Documents associated with: Winans, Ross, Sr
Record 4 of 24
System Number: 06452
Date: 13 February 1855
Author: Anna Matilda Whistler
Repository: Glasgow University Library
Call Number: MS Whistler W447
Document Type: ALS
Thursday Feb 13th. 1855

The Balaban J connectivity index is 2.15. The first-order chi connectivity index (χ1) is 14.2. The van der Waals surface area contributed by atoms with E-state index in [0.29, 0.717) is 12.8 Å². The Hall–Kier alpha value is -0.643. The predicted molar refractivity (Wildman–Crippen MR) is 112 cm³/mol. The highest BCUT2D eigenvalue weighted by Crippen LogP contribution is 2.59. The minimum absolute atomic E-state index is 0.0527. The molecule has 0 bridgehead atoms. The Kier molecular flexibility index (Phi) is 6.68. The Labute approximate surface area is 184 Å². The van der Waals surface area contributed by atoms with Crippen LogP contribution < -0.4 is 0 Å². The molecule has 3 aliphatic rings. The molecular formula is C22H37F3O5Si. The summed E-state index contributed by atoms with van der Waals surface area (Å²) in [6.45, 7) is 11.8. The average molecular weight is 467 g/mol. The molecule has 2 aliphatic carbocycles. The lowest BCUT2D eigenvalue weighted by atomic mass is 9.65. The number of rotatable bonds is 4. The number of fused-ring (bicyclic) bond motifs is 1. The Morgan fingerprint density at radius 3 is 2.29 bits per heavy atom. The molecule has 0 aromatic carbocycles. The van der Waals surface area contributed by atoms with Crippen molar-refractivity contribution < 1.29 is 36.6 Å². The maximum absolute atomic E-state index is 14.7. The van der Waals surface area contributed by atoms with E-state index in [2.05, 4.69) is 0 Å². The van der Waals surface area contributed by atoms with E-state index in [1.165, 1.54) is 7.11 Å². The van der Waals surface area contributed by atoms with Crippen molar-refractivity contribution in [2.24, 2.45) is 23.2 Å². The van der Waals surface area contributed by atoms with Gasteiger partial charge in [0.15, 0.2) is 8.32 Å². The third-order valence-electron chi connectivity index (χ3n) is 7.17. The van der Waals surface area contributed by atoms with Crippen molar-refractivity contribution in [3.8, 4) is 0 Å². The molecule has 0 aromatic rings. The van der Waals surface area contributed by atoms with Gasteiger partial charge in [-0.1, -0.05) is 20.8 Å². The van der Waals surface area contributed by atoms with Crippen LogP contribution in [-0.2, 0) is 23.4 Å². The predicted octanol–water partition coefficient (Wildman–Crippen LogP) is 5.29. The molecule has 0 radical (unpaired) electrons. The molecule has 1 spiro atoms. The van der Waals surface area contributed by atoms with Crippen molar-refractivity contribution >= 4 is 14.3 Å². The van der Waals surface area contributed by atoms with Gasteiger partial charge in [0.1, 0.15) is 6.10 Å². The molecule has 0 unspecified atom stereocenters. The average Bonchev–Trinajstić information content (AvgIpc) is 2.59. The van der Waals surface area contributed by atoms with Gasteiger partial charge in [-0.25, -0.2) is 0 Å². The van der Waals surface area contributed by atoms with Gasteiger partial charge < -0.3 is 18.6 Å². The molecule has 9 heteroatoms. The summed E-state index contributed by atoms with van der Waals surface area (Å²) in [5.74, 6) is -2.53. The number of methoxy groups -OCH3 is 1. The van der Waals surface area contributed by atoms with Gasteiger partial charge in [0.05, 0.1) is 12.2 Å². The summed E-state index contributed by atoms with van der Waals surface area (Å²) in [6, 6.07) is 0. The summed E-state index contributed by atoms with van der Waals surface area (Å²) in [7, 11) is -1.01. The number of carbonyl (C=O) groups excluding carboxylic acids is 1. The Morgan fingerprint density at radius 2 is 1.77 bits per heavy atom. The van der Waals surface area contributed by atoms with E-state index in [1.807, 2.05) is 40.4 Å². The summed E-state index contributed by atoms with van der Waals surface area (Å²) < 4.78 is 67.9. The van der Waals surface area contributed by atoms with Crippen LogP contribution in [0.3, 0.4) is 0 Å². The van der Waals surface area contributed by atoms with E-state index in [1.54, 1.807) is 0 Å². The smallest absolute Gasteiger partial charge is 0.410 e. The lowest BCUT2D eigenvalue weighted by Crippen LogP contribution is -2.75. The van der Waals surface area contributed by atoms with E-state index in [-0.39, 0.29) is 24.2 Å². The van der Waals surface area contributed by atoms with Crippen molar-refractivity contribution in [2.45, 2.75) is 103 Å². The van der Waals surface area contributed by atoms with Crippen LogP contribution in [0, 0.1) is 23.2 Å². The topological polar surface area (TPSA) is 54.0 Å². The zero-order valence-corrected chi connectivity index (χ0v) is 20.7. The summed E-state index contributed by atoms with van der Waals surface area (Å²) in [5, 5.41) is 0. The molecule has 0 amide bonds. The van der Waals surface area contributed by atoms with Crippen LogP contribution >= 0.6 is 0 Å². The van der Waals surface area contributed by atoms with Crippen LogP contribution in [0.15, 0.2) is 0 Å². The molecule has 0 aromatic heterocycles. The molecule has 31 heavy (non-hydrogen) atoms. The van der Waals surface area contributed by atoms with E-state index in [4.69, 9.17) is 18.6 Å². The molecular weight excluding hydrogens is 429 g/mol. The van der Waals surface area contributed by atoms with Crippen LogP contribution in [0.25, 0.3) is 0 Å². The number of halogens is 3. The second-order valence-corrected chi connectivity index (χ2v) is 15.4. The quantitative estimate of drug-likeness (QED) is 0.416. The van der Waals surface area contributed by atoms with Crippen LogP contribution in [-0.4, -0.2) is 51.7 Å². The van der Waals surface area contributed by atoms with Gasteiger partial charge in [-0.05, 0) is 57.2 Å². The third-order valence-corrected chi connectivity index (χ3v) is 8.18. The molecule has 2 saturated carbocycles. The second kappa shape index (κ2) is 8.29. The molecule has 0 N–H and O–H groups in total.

I sent you by Cousin Donald a cravat my own dearest Jemie which I hope may satisfy your taste as one exactly like it does Willies. he wore his in his dressed suit on Sunday & said it was first rate! this is all the price I ask to succeed in my humble efforts to please my sons, & save expence, which is a duty now. I hear nothing from you, & Donald only says what may lessen my anxiety, he told me your apologies had been accepted at the Coast Survey Office & that you would henceforth be punctual & faithful in attendance upon your duties there. I hope when you come home again to secure more of your time for reasoning together, I felt the injurious effect of excitement upon your mind, you cannot be aware of the marked change in your tone! You never give yourself time to reflect, you amuse your fancy till wearied nature falls into dreams in sleep, & your unsatisfied frame is hurried thro toilette & breakfast I fear without meditation or seeking the blessing from the Father of the fatherless which it may be a widowed Mothers humble but fervent & faithful supplications obtain for you. [p. 2] Thro the intercessions of our Lord Jesus Christ "Jemie my boy" I only aim at your happiness when I remind you of your early training at home! if you would but review your life & ask yourself honestly, which part of it yeilds [sic] most self satisfaction upon results. Oh if you would secure the affection & respect of all worthy of your regard, return to the path your father by example & precept & prevention kept you on. I cannot give you an idea how your foolish course is undermining my health, my heart cannot but be the repository of hopes disappointment of promises unfulfilled. At your age your fathers chiefs had confidence in his capability, his industry & honor. Oh think of him sometimes "Jemie my boy" let him from the grave admonish you, of the confidence he had in you that you would promote Mothers comfort & be her protector when absent from him! & her support if needed! It is difficult to realize that you will in a few months attain the age of 21. is it not degrading your talents that you will not make them sufficient for your respectable maintenance, instead of depending upon the earnings of those who have a right to expect perserverance & industry & improvement of the [p. 3] advantages you inherit? You must not distress me by despising your present field of employment, make yourself valuable & you will be advanced, it will be beneficial to your future career to go out on the Survey, to your health & habits a benefit you do not see as plainly as your Mother for she has the eye of faith, that blessings to you will result if only from honoring her advice to perservere till your year on the U. S. C. S. is fulfilled. it will be impossible without ruin to our little stocks, that you go to Europe (as you seem to cherish hopes) & that Willie return to College which he is preparing by daily hard study to do. Only give me time to recover the losses I have sustained by trying retrenchment to start Willie & then put in your claim to my self denial, that your desire may be gratified. "Have patience with me & I'll pay thee all" rein in your inclinations, & discipline in the school you are in now, for acquiring habits of frugality industry & order, without these you can never flourish as an Artist. I do not lecture you, dear Jemie, I only say let us reason together & do not despise your fond Mothers Experience of life, it is a battle, our own inclinations our most obstinate foes.